The other option is, as you thought, yum, which isn't technically supported but usually works okay. https://fedoraproject.org/wiki/Upgrading_Fedora_using_yum provides general instructions and also specific caveats for particular version upgrades; there'll be notes on the f12-f13 upgrade at https://fedoraproject.org/wiki/Upgrading_Fedora_using_yum#Fedora_12_-.3E_Fedora_13 .
Why compare Fedora and Ubuntu when Mint is much better than both? ;-) - and I am serious. I love Mint.
Re: fair play
>every linux install ive done has been a pain in the arse. usually with wireless drivers and the like. not to mention failing updates etc
Long gone are the days of having to compile in madwifi with each kernel release. Wifi is now largely seemless on linux (thank the netbooks for that) unless perhaps if you are using a bad offbrand card.
>maybe im just windows indoctrinated.
People always go with what they know and I am so glad I have forced myself to be exposed to virtually every operating system written in the last 30 years (hobby of mine, Plan 9 and Haiku, but most of all VMs ftw).
>for the record i just bought my first copy of windows. win 7 64bit. by far the best windows ive had the pleasure of using.
Yes even have a box running this and agree the latest Vista SP mascarading as an OS finally got it right three years late. If not for the forced DRM and forced Windows Disadvantage malware crap might actually be a somewhat respectable OS (no wait IE malware portal still embeded in OS - the all time dumbest OS move and what happens when marketing and accountants start giving input to developers).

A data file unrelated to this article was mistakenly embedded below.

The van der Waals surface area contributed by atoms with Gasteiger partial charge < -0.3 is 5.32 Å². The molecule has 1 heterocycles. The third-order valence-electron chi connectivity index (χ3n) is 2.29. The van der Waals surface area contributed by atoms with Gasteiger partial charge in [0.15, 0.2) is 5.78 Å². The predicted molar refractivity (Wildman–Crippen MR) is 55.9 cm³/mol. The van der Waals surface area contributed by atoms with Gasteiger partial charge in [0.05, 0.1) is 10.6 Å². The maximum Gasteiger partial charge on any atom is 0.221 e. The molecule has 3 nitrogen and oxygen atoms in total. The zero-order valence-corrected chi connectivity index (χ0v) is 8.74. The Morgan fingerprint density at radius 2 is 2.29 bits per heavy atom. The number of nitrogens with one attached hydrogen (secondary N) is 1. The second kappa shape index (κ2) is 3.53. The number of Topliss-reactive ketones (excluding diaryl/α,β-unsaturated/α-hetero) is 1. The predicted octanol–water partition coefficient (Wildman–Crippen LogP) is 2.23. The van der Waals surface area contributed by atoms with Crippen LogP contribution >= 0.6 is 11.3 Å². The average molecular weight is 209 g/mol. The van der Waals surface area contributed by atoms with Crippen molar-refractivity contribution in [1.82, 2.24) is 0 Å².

>maybe its my complete hatred of wasting my precious home time (dont care about wasting time at work lol) means i just dont like playing with hardware at home.
Which dumb IT person accidentally gave the beloved El Reg link to his clueless Manager of Information Systems. In the States I remember there were three types of students in computer science classes, CS students who once weeded out the chaf usually wrote fairly elegant code, CS/EE students whose code while less elegant was usually very functional and MIS students whose code either wouldn't compile at all or was elegant due to being rich trust fund babys who would pay CS students to write their code for them. Now many years into the real world I realize it is not how good your code that determines your rank in an IT org but how can you outlast everyone else by eating crap and being a yes man. IT is like a tree full of monkeys, nothing but aholes looking up and nothing but smiles looking down.